Mushroomlife’s Lion’s Mane Spagyric remains the most popular product in the company’s history. Our loyal customers appreciate the time it takes Mushroomlife associates to find this rare mushroom in the wild, and the amount of work Michael carefully and painstakingly applies to hand craft each batch, always in alchemical accordance with the lunar cycle.
Lion’s Mane mushroom, Hericium erinaceus, is a rather rare tooth fungus classified as a heart rot. This type of rot initiates itself internally, decomposing hardwood trees that are already in decline. Starting at their ‘heart’ and rotting the tree from the inside out, Lion’s Mane commonly fruits while the tree remains standing. When conditions are perfect, the Lion’s mane fruiting body will burst forth from the interior, appearing like a full moon, situated high along the outside of the trunk. Although it can fruit throughout the year, Lion’s Mane tends to prefer crisp weather conditions, for instance during the transition from autumn to winter.
This cool-weather ‘clump of dangling spines’ (Wikipedia) is rather innocuous in appearance, yet also happens to have the miraculous property of manufacturing drug-like small molecules with unique structures. In fact, Lion’s Mane mushrooms contain an exclusive set of molecules that are not known to be derived from any other living species in the natural world, whether fungus or otherwise. The two major classes of novel biomolecules in Lion’s Mane are the hericenones (aka hericerins) and the erinacines, surely a nod to the mushrooms Latin epithet Hericium erinaceus (1). Members of these unique classes of small molecules are special because they are able to cross the blood-brain barrier, a property that may be responsible for their neurologic action (2).
Extracts of H. erinaceus have been shown to stimulate the production of nerve growth factor (NGF) in vitro (3). This important property may potentially correlate with Lion’s Mane’s ability to help protect against or treat neurodegenerative disease. NGF is important in biological processes, such as controlling neuronal outgrowth and preventing cell death, which are essential in the maintenance of normal neuron functionality. Studies have revealed that the battery of uncommon chemicals contained in Lion’s Mane mushrooms may spark neurogenesis (3, 4). Laboratory studies suggest the unique chemical scaffolds extracted from the fruiting bodies of H. erinaceus may play a valuable role in the treatment and prevention of neurodegenerative diseases such as dementia, Alzheimer’s, and Parkinson’s (3). In 2019, a randomized, double-blind, placebo-controlled parallel-group comparative study was conducted in Japan, where researchers noted improvements in cognitive function after patients took supplements containing the fruiting body of H. erinaceus over 12 weeks (4). The research group concluded that intake of H. erinaceus was a safe and effective therapeutic tool to support dementia prevention (4).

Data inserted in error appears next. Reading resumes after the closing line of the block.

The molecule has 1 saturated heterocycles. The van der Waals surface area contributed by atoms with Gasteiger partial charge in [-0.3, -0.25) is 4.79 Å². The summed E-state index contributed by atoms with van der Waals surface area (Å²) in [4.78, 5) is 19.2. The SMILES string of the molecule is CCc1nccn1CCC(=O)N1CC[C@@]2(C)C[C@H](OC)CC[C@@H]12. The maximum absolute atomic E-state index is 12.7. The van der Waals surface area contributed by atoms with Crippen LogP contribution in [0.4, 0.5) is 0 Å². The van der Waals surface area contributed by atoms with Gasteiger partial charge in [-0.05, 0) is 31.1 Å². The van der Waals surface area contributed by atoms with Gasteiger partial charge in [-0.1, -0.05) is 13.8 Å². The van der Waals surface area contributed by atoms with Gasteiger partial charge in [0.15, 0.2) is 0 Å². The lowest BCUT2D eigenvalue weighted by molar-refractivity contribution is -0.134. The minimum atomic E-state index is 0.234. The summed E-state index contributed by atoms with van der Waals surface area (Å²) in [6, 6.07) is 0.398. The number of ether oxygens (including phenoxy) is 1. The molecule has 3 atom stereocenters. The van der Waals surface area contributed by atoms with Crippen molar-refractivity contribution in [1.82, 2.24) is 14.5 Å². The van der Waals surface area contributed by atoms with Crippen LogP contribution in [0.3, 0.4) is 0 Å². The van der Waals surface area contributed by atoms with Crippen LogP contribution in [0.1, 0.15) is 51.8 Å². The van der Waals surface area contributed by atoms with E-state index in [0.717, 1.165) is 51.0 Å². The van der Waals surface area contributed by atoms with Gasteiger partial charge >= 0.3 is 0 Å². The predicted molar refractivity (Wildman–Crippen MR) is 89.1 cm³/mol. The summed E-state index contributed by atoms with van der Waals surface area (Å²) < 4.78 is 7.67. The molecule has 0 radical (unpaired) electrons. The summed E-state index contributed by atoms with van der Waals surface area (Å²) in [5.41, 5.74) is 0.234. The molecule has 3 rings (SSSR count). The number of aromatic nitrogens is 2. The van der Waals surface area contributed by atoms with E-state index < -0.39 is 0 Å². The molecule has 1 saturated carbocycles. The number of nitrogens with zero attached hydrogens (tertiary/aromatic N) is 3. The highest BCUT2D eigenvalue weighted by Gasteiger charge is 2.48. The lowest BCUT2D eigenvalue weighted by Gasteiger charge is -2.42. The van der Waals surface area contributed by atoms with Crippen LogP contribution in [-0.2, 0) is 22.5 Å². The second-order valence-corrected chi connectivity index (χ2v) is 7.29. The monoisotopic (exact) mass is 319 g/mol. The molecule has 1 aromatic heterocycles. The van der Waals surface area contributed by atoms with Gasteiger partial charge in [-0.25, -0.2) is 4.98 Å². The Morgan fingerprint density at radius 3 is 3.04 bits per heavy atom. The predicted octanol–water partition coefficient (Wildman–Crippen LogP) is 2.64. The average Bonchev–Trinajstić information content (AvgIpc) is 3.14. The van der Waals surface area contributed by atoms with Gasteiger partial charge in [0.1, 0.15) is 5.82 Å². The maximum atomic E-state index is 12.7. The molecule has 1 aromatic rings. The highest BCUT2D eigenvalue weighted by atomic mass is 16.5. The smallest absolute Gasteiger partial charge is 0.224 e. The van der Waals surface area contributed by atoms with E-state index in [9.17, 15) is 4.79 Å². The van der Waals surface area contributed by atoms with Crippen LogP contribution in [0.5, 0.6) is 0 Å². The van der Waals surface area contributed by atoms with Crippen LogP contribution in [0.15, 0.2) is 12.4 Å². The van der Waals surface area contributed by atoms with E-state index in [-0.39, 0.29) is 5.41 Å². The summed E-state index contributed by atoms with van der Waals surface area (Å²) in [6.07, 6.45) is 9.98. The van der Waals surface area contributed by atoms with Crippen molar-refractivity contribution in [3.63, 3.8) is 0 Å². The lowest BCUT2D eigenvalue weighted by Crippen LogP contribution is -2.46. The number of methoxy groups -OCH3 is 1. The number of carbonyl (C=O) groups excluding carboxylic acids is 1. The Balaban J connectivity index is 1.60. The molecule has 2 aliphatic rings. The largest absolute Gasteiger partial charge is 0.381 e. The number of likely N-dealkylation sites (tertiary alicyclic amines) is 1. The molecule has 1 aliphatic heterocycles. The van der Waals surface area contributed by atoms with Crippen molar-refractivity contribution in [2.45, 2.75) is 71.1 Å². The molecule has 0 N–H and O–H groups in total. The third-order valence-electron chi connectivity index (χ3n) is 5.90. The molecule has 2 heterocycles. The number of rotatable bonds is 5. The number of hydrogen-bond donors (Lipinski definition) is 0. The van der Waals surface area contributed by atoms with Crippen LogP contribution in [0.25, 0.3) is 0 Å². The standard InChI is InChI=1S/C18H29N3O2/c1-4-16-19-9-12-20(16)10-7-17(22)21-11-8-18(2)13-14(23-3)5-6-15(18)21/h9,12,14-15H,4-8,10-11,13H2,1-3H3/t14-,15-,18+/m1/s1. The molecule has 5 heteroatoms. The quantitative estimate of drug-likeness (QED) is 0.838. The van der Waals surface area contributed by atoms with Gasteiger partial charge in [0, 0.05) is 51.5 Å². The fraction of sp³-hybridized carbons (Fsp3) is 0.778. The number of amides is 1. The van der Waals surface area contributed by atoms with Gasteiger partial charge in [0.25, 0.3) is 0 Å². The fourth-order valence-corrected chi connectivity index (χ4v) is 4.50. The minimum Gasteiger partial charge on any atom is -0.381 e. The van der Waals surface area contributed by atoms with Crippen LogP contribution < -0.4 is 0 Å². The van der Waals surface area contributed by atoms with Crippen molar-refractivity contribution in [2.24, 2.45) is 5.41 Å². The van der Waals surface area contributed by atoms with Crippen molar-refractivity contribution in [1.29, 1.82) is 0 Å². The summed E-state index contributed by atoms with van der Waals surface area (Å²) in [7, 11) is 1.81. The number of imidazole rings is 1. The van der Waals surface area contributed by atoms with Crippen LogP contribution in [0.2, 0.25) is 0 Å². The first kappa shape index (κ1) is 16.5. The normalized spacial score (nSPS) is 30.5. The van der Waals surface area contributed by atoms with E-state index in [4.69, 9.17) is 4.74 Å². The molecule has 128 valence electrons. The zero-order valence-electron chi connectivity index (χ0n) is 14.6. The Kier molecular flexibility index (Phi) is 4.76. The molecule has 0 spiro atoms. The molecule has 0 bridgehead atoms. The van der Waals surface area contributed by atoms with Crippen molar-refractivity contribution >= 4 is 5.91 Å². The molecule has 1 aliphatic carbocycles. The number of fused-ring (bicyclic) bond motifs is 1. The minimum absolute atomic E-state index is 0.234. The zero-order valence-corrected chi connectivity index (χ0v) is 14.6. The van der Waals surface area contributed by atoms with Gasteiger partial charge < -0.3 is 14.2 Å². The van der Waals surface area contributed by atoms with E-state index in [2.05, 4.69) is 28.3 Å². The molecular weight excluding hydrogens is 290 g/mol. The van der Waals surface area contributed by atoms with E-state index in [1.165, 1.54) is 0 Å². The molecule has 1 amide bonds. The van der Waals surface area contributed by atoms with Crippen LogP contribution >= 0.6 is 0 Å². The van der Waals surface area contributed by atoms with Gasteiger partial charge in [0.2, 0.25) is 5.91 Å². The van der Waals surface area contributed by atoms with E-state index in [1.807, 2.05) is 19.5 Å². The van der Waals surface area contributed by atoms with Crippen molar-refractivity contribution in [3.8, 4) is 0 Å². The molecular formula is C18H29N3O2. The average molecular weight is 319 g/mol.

Additionally, studies have shown that the battery of uncommon chemicals contained in Lion’s Mane mushrooms may further promote remyelination of nerve fibers (in vitro) (3,5). Remyelination is the process by which myelin sheaths on previously demyelinated axons in the central nervous system are regenerated. In one study, researchers tested extracts of H. erinaceus in cultivated cerebellar cells and noted that the process of myelination in the presence of the extract began earlier as compared to controls, and was characterized by a higher rate of reaction (5). During this experiment it was shown Lion’s Mane extract promotes normal cellular development and demonstrates a regulatory effect on myelin generation (5). In patients with the disease state Multiple Sclerosis (MS), over time their normal axon sheaths are stripped of their protective coating called myelin, as a consequence of auto-immune attack. Because of the potential for remyelination, Lion’s Mane extracts may be an excellent choice for individuals who have been diagnosed with MS, especially in the early stages of the disease.
Even a relatively healthy individual, over time will undergo constant wear and tear on the molecular level. Furthermore, the aging human body falls victim to an overall energetic drain resulting from the general oxidative metabolic processes incurred simply living and breathing. In addition to demyelination and neurodegeneration, the side effects of aging are manifold, and may include cognitive impairment, sleep disruption, memory issues, weakened language and decision-making skills, recall difficulties, visual perception changes, general frailty and eventual physical/mental decline. A very thorough study published in 2019 in the Journal ‘Nutrients’ concluded that two months of oral H. erinaceus supplementation in frail and aging mice improved their recognition (memory) and induced neurogenesis in both the cerebellum and hippocampus (6).